After having tested an autonomous bus recently, I also got a chance to try a car that gives a taste of autonomous driving. It happened by chance. When I rent, I typically choose a small car, because small cars are big enough for my needs and they are the most economic, both in terms of rent and consumption. This time I booked a category called “mystery vehicle” where you get what is available at the time of pick up. The price corresponded to what I usually pay for a small car, so in the “worst” case I would get what I paid for, while there was a possibility to be surprised with something better. I had no idea how surprised I would be :-).
I don’t remember the last time I got excited about a car I rented. Now I got a brand new Volvo XC40 (it had 700 kilometers on the meter), a compact SUV with top of the line equipment, where the most important in the context of this blog post were adaptive cruise control and pilot assist. The former keeps the desired speed while adjusting it to the speed of the vehicle in front of you. The latter turns the wheel automatically and follows the lane, by scanning the surface lane markings (whether it also takes advantage of the built-in road maps, I don’t know). These two technologies in combination are enough to experience autonomous driving (albeit in a limited scenario – it works best on the highway).
It felt very strange. I could not relax completely, because as a software engineer I have witnessed all kinds of software bugs, even in production-grade software. I also briefly worked with computer vision and know how difficult it is for a computer to recognize and follow a desired object under varying light conditions. To be completely fair, as adaptive cruise control and pilot assist fall under the category of safety-critical applications, they use redundant algorithms, and are tested rigorously and certified, but even if they are to be considered 100 percent trustable, the infrastructure is not – lane markings occasionally disappear. So there I was, not touching the pedals, not holding the wheel but having my hands tremble hovering above it, feeling awed and scared at the same time. I consider that to be a pretty dangerous state, because you are not at full concentration, while at the same time the system is not completely autonomous and as such requires supervision and occasional action (when the car looses track of the lane markings). Commercial pilots are trained to be concentrated while observing, but for drivers this is unknown territory. I felt that my driving education and experience suddenly became insufficient and started to imagine a new kind of driving school where, in addition to the classical driving education, you use the car in autonomous mode while a services engineer employed by the car manufacturer explains the limitations of the system and how to deal with them them. After that, you train how to stay concentrated while not actively driving.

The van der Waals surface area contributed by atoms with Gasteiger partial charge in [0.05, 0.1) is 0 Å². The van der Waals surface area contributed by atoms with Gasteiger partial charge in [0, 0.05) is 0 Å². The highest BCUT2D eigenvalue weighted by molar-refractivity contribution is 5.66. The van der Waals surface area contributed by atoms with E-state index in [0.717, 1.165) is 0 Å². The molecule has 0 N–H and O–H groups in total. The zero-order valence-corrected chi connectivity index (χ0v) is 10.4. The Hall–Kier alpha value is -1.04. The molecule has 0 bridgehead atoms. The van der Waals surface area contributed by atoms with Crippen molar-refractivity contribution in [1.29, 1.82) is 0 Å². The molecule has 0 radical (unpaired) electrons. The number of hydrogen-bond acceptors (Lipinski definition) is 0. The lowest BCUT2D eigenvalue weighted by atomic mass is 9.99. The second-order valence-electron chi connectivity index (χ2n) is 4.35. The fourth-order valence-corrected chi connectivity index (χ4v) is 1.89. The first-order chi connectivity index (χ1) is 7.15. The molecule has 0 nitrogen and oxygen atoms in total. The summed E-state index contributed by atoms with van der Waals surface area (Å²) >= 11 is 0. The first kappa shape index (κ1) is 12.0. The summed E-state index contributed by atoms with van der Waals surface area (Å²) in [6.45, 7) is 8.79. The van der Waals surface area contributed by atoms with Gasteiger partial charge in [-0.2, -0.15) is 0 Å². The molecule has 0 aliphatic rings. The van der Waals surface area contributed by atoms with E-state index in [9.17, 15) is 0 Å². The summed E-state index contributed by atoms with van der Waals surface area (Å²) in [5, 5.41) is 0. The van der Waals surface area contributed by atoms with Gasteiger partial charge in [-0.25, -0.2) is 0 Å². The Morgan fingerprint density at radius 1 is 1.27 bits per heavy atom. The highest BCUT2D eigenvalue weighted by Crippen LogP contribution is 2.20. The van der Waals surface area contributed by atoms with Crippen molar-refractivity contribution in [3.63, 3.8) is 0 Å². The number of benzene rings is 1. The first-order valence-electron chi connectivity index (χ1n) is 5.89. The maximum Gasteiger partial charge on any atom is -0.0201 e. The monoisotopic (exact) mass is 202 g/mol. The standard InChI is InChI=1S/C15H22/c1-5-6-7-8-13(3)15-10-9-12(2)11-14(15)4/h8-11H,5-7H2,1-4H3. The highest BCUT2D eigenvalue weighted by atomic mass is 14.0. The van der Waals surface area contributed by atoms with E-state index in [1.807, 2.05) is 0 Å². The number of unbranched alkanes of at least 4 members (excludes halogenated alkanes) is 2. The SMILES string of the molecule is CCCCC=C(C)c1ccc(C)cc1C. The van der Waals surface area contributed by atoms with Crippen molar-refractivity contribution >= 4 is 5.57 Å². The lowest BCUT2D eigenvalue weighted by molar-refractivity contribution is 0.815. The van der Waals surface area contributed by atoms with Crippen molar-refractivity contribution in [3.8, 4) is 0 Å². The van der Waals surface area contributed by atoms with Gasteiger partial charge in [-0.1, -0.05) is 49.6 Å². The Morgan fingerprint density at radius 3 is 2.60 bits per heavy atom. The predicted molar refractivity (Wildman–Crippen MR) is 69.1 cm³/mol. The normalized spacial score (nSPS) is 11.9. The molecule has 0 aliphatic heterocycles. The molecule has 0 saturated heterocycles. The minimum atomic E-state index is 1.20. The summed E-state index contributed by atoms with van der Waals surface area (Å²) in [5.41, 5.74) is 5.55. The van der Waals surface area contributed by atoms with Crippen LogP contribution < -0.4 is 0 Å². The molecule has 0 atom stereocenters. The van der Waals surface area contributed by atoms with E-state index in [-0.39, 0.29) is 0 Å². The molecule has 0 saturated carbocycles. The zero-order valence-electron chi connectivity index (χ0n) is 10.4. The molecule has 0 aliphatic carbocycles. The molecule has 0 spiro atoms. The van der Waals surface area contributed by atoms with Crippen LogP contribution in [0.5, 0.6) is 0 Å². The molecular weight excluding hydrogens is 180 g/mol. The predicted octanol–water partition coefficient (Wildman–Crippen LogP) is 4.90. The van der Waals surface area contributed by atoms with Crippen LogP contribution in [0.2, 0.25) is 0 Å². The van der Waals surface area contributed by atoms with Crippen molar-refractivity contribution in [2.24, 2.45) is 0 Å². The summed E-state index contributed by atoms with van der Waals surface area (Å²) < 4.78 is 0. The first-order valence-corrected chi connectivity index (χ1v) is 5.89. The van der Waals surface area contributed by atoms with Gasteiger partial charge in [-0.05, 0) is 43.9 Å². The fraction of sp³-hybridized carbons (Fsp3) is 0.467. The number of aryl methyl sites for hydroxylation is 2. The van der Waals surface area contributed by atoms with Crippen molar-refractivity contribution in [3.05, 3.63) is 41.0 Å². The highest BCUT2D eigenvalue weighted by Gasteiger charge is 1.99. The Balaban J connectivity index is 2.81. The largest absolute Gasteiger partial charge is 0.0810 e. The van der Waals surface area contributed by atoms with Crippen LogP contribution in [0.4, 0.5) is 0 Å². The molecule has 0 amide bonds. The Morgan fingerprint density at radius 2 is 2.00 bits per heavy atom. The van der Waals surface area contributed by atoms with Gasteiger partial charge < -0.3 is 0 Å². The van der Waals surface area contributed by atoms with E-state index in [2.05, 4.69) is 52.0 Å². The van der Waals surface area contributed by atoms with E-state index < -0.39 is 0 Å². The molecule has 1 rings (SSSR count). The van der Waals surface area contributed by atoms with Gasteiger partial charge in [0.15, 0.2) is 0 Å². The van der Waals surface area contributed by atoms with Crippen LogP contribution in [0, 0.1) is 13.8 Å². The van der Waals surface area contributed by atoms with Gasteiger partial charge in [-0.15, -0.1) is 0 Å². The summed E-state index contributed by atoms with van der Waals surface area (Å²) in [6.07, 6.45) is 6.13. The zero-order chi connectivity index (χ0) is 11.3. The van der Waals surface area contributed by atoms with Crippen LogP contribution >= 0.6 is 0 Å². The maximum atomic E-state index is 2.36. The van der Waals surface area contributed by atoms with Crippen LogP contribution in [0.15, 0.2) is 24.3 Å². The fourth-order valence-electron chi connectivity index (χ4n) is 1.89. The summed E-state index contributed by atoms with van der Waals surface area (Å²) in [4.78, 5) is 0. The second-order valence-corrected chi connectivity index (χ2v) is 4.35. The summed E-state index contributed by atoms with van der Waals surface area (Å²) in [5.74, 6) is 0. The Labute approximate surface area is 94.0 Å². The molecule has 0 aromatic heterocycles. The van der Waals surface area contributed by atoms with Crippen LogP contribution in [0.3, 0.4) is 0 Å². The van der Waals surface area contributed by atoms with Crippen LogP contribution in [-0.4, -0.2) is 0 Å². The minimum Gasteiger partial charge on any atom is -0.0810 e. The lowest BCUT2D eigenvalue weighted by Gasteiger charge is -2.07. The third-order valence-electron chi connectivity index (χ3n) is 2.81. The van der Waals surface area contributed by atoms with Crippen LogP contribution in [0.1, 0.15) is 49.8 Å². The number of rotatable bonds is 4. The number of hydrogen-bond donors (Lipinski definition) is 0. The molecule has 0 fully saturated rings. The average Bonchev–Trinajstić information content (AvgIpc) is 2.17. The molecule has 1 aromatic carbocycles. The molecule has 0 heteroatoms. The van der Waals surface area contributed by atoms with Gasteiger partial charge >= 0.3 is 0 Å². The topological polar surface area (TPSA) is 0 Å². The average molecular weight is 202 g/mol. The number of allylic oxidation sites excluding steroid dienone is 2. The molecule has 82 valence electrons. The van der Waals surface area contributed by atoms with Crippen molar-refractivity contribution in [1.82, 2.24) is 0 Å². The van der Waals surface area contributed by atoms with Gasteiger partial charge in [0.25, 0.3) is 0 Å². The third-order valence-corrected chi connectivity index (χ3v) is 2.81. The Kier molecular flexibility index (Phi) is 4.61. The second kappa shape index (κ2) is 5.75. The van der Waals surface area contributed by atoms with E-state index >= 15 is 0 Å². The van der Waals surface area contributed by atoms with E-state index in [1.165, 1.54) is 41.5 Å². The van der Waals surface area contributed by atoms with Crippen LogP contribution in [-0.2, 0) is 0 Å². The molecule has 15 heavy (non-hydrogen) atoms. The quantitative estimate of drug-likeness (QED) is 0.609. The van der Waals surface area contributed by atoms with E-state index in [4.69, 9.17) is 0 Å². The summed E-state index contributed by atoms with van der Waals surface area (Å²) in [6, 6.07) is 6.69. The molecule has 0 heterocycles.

But at the same time, I could definitely see the potential – once we reach the level where we can trust autonomous cars to a sufficient extent, we will suddenly get a lot of time which we can use more productively – for reading, working, learning or just relaxing so we can reach our destination fresh and rested. Not to mention how many lives will be saved by reducing the number of traffic accidents. There is still work left before we get there, but these are exciting times.